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Renton woman indicted for allegedly promoting prostitution at the Aloha Tanning Resort
By the Renton Reporter
The manager of a now-closed tanning salon in Renton has been indicted on federal charges of allegedly promoting prostitution at the salon, according to a press release from the U.S. Department of Justice.
Charged is Nguyen Tran Nguyen, 26, of Renton, the manager of the closed Aloha Tanning Resort, 2828 Sunset Lane N.E., in Renton. Two other businesses are involved, the Malibu Tanning Spa on Interurban Avenue South in Tukwila and the Avalon Spa on Aurora Avenue North in Seattle.
The other person indicted is Donald Kerry Frey, 36, of South Lake Tahoe, Calif.
Police in Seattle and King County served search warrants and made arrests Tuesday morning following a long-term investigation into the efforts to arrange the travel of sex workers to tanning salon and two others in the Seattle area.
Formally, the charges are conspiracy to transport individuals in furtherance of prostitution and money-laundering conspiracy.
In 2006, 2007, and 2008, Nguyen booked more than 70 flights for women traveling from other states to work in the brothels, according to the indictment.
According to the indictment, Frey operated the businesses using straw companies with the names Crown Venture Capitol, Inc., and Crown Venture Management, Ltd., the press release reported.
During 2007 and 2008, on multiple occasions, women working at the businesses offered to provide sex acts to undercover officers and informants in exchange for cash, according to the press release.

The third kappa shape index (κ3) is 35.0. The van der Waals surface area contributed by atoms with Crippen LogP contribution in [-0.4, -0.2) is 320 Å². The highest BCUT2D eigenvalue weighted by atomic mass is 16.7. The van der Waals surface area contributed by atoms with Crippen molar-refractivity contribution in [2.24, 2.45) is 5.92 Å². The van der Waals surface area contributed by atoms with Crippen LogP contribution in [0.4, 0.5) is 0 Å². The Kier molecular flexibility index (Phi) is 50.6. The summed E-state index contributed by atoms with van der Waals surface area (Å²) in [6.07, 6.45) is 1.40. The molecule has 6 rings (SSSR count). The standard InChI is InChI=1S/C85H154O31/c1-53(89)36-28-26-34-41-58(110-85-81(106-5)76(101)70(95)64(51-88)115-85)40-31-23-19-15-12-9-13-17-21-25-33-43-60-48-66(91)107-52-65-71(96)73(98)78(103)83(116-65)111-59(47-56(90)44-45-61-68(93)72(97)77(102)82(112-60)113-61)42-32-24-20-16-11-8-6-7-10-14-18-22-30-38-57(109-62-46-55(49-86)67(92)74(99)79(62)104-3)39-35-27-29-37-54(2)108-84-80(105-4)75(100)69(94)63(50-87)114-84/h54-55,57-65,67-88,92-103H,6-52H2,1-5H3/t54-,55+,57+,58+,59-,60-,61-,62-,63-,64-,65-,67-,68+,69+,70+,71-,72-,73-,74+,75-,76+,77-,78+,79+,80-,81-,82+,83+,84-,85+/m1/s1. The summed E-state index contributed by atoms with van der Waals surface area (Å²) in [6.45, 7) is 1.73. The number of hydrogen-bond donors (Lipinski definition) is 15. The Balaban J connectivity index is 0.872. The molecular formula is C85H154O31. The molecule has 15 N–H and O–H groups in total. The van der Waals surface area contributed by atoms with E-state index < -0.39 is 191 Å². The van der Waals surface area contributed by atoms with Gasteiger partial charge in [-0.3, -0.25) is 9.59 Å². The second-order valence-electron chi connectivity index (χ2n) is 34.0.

Every couple of weeks Frey would fly to Seattle from California or Nevada to collect thousands of dollars in cash from Nguyen and others employed as managers at the spa businesses, according to the indictment, as reported in the press release.
Tuesday, search warrants were served at the businesses, as well as residences in Kent and Renton, and at a boat, the Island Girl, moored at the Westlake Marina on Lake Union in Seattle. Those arrested on federal charges were to appear in U.S. District Court on Tuesday.
“The organizers of this illegal network view people as nothing more than currency,” said Leigh Winchell, Special Agent in Charge of U.S. Immigration and Customs Enforcement, Office of Investigations in Seattle, in the press release.
“ICE will continue to work closely with our law enforcement partners to investigate crimes like these and ensure that the actions of those who choose to exploit others for profit do not go unchecked or unpunished,” Winchell said.
The charge of conspiracy to transport individuals in furtherance of prostitution is punishable by up to five years in prison and a $250,000 fine, according to the press release. The charge of money laundering conspiracy is punishable by up to 20 years in prison and a $500,000 fine.
The case is being investigated by the Seattle Police Department, the King County Sheriff’s Office, U.S. Immigration and Customs Enforcement and the Internal Revenue Service Criminal Investigation.